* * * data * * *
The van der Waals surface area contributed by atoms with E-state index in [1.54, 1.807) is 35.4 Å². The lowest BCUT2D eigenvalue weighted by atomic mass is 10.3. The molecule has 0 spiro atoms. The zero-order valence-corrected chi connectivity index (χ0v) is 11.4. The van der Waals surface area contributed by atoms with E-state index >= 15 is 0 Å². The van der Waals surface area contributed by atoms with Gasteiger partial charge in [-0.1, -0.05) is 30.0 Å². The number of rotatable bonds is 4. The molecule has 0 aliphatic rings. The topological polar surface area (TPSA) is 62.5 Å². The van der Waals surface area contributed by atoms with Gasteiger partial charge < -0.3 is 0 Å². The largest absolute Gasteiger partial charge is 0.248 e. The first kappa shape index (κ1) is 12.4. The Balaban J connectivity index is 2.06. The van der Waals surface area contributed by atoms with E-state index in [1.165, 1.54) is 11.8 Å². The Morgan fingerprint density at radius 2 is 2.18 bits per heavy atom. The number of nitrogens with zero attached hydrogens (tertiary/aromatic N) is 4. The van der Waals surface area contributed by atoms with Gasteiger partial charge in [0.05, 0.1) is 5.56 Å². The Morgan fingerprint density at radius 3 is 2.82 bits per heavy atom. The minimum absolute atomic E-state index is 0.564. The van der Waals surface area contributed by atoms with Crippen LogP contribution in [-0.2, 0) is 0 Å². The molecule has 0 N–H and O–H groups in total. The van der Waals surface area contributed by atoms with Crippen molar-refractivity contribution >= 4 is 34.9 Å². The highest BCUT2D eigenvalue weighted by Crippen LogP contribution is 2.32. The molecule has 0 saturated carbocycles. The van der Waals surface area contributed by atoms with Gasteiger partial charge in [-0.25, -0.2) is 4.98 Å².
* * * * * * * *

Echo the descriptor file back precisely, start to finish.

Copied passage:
The van der Waals surface area contributed by atoms with E-state index in [1.54, 1.807) is 35.4 Å². The lowest BCUT2D eigenvalue weighted by atomic mass is 10.3. The molecule has 0 spiro atoms. The zero-order valence-corrected chi connectivity index (χ0v) is 11.4. The van der Waals surface area contributed by atoms with E-state index >= 15 is 0 Å². The van der Waals surface area contributed by atoms with Gasteiger partial charge in [-0.1, -0.05) is 30.0 Å². The number of rotatable bonds is 4. The molecule has 0 aliphatic rings. The topological polar surface area (TPSA) is 62.5 Å². The van der Waals surface area contributed by atoms with Gasteiger partial charge < -0.3 is 0 Å². The largest absolute Gasteiger partial charge is 0.248 e. The first kappa shape index (κ1) is 12.4. The Balaban J connectivity index is 2.06. The van der Waals surface area contributed by atoms with E-state index in [1.165, 1.54) is 11.8 Å². The Morgan fingerprint density at radius 2 is 2.18 bits per heavy atom. The number of nitrogens with zero attached hydrogens (tertiary/aromatic N) is 4. The van der Waals surface area contributed by atoms with Gasteiger partial charge in [0.05, 0.1) is 5.56 Å². The Morgan fingerprint density at radius 3 is 2.82 bits per heavy atom. The minimum absolute atomic E-state index is 0.564. The van der Waals surface area contributed by atoms with Crippen LogP contribution in [-0.2, 0) is 0 Å². The molecule has 0 N–H and O–H groups in total. The van der Waals surface area contributed by atoms with Crippen molar-refractivity contribution >= 4 is 34.9 Å². The highest BCUT2D eigenvalue weighted by Crippen LogP contribution is 2.32. The molecule has 0 saturated carbocycles. The van der Waals surface area contributed by atoms with Gasteiger partial charge in [-0.25, -0.2) is 4.98 Å².